Eric Dodds 17:26
Yeah. Okay. I’m gonna turn this back. I’m going to turn this back on, again, to try to return to my original. Sorry. What do you have daddy issues? This the type of thing you did? This? Is this is why our relationship? No. No, you’re saying that it’s not a centralized data professional that needs to be the politician. It’s actually the person in the downstream team who has a vested interest in delivering their products. That needs to be the politician and politics with all the other functional leaks. Yeah,

Kostas Pardalis 18:11
you’d have to build on those. And only the borrowed legs take care of you. Like that’s, yeah, like, politician are two different categories. But I like how you’re like, Yeah, I

Eric Dodds 18:27
mean, like, a politicking inside of the work. That’s yeah.

Kostas Pardalis 18:33
I mean, jokes aside of the end, like you can build with say, any strategy around data sounds like the stakeholders truly believing that, like, these data are going to show up in whatever they are doing it. Right. I have my like, marketing campaign might be sales campaign, it can be a product, if me as let’s say, a product manager do not believe that, like having data is going to help me succeed. Like, you cannot, I mean, you cannot force like the implementation of lotsa, right. So that that’s what I’m trying to say that. You can’t have just someone who’s going to, let’s say and force the company to be data driven. You need like, every individual is like, responsible of creating initiatives to believe that using data to optimize and build these initiatives is like, a good thing. And it’s not always a good thing, right? Like it’s not always loves that data cannot solve everything.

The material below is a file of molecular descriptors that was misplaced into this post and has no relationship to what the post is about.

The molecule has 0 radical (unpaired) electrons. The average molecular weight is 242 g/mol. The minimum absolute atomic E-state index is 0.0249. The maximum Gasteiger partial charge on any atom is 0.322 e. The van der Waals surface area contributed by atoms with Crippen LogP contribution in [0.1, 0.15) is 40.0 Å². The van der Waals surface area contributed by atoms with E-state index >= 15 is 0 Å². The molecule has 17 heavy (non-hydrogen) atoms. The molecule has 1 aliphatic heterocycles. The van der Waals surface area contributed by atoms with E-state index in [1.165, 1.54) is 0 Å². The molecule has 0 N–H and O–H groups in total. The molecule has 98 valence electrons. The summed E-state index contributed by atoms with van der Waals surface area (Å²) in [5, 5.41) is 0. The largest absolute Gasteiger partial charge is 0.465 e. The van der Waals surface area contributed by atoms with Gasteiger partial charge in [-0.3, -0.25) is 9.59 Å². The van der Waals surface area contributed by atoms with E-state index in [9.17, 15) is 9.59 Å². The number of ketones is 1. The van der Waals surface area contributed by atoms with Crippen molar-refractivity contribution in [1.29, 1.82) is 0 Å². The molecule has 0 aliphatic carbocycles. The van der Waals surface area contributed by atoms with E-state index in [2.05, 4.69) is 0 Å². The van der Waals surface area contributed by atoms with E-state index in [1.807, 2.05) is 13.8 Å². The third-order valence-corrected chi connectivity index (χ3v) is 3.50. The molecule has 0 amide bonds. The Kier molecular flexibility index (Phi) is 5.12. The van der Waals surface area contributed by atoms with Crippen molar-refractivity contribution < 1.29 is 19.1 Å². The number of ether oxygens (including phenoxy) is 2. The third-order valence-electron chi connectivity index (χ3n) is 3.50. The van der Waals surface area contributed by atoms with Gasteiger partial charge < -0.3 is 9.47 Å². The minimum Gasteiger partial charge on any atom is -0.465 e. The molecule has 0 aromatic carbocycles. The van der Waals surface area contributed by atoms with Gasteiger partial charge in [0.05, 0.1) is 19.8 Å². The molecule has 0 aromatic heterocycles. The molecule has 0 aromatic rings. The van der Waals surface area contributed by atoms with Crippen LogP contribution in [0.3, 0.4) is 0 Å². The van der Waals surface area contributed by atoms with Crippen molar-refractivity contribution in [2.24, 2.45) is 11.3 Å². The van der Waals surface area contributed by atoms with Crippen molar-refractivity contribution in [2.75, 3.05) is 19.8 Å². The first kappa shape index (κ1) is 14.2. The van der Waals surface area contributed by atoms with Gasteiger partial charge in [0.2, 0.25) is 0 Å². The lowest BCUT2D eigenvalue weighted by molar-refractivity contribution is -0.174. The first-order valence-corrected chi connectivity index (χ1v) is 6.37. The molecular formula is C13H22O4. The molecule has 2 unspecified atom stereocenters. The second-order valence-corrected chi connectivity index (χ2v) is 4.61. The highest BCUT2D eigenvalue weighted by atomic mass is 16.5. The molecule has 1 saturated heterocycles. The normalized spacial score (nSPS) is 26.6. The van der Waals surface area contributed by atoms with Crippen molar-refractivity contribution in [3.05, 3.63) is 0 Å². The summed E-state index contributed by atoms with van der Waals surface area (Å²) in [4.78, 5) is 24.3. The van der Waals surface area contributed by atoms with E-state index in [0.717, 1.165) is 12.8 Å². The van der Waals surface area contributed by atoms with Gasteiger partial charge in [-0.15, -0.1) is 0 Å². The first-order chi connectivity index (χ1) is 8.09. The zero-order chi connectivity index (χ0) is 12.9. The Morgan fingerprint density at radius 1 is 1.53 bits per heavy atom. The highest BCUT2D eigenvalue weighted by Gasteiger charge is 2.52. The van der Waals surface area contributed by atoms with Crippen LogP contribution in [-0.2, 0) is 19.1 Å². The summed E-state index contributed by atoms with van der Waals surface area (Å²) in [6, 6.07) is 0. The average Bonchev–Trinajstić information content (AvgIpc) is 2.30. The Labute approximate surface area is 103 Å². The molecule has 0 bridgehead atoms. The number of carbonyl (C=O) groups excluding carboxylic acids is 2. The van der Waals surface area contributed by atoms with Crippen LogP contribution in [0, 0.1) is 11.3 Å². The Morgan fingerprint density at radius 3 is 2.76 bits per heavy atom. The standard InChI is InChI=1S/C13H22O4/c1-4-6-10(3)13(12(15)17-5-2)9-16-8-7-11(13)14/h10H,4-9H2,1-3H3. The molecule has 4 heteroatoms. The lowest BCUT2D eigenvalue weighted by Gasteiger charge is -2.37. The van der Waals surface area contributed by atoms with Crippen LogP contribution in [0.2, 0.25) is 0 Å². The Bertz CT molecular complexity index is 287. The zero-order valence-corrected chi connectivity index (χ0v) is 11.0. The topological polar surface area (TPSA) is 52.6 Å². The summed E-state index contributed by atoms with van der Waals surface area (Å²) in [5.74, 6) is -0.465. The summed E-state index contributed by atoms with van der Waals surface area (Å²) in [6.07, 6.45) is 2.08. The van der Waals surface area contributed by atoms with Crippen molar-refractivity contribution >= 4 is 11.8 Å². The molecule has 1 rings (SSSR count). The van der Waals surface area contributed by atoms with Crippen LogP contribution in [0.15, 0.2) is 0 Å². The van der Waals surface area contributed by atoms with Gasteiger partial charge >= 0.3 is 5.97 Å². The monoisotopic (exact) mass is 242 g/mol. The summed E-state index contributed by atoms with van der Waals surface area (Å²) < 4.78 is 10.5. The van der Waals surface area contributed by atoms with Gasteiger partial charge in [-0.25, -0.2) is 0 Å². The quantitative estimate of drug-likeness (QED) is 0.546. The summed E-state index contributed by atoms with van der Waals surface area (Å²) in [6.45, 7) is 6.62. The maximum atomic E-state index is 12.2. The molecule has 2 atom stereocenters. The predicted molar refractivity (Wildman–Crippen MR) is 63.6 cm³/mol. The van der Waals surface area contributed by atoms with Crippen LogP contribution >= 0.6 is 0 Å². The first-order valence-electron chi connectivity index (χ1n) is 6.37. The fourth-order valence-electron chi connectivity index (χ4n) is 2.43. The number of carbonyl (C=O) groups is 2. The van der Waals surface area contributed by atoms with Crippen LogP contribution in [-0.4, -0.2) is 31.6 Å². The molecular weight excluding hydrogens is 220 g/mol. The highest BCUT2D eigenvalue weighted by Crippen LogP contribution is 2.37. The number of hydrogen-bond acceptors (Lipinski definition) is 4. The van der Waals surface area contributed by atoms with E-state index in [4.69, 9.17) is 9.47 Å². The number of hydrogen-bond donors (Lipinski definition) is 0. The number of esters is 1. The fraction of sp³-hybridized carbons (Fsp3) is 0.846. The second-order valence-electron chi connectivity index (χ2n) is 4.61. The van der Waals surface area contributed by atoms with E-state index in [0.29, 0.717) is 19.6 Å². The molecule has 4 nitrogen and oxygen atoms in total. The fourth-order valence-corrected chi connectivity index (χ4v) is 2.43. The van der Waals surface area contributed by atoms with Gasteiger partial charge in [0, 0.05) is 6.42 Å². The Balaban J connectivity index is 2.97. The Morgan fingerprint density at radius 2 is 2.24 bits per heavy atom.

Eric Dodds 19:33
Yep, yeah. Would you describe that as maybe like a human data mesh? work.

Kostas Pardalis 19:49
I mean, I think that data mess is an organizational signal the technology thing, that’s what the Vonzell use of data Miss say? Right. So yeah, I mean, I’m Yeah, so I think it again, it has to do a lot of like with the problem you’re trying to solve and the like how like educating the people in the value of like using data to solve their problems. And again, not always data can help, right? Like, that’s something that I think we all need to keep in mind. And it’s one like it’s a very, I think, like a very standard example of this is you’re a b2b company. You start having your first signups and you’re like, oh, yeah, like, I’m going to instrument like the signup page, because this is data driven like crazy insights. And you get like three signups a day and like, okay, yeah, sure. I mean, and by the way, drove them are like Gmail accounts, so they don’t even, like, mothered rights. So, yeah, you’re not like, you just don’t have enough data like to go like build your product that way. So, yeah, that’s like, I don’t I don’t I don’t believe that. Like someone should have like the full responsibility of like, let’s say enforcing of the game’s data surroundings in the company. I think it’s, it’s something that’s part of the culture of the company itself.

Eric Dodds 21:04
I love it. All right. Rex is selling ads. It’s time to end and I need to go call my dad. Yes, it’ll set up.

Kostas Pardalis 21:10
I don’t know. And then I think you’re old enough to call the federal prisons a little bit that

Eric Dodds 21:15
fill in at all. Alright, thanks for joining us on dataset Soda Shop Talk. And we’ll catch you on the next one. We’ll have some guests coming up for this form. And also we’d love your feedback. Did you like what we talked about and do you want to talk about it? Give us questions shoot me an email Eric at data And we will catch you on the next one.